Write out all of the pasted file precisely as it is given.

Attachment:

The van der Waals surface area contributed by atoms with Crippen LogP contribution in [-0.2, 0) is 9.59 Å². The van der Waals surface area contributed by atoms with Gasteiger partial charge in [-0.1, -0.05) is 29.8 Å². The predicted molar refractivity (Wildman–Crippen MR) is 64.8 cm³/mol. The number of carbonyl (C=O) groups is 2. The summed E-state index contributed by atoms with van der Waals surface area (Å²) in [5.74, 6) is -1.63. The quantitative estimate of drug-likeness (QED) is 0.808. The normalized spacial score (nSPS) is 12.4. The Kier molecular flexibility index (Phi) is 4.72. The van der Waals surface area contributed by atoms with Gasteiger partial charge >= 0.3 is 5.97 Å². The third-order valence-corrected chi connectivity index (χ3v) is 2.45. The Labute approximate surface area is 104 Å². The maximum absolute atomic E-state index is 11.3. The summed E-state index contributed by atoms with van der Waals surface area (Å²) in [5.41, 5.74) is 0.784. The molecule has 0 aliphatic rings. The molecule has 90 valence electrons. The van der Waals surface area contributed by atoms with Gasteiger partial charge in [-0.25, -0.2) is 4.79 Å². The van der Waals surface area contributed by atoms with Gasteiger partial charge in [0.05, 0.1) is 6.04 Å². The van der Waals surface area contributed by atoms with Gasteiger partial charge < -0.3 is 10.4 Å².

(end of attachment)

The van der Waals surface area contributed by atoms with Crippen LogP contribution in [-0.2, 0) is 9.59 Å². The van der Waals surface area contributed by atoms with Gasteiger partial charge in [-0.1, -0.05) is 29.8 Å². The predicted molar refractivity (Wildman–Crippen MR) is 64.8 cm³/mol. The number of carbonyl (C=O) groups is 2. The summed E-state index contributed by atoms with van der Waals surface area (Å²) in [5.74, 6) is -1.63. The quantitative estimate of drug-likeness (QED) is 0.808. The normalized spacial score (nSPS) is 12.4. The Kier molecular flexibility index (Phi) is 4.72. The van der Waals surface area contributed by atoms with Gasteiger partial charge >= 0.3 is 5.97 Å². The third-order valence-corrected chi connectivity index (χ3v) is 2.45. The Labute approximate surface area is 104 Å². The maximum absolute atomic E-state index is 11.3. The summed E-state index contributed by atoms with van der Waals surface area (Å²) in [5.41, 5.74) is 0.784. The molecule has 0 aliphatic rings. The molecule has 90 valence electrons. The van der Waals surface area contributed by atoms with Gasteiger partial charge in [-0.25, -0.2) is 4.79 Å². The van der Waals surface area contributed by atoms with Gasteiger partial charge in [0.05, 0.1) is 6.04 Å². The van der Waals surface area contributed by atoms with Gasteiger partial charge < -0.3 is 10.4 Å².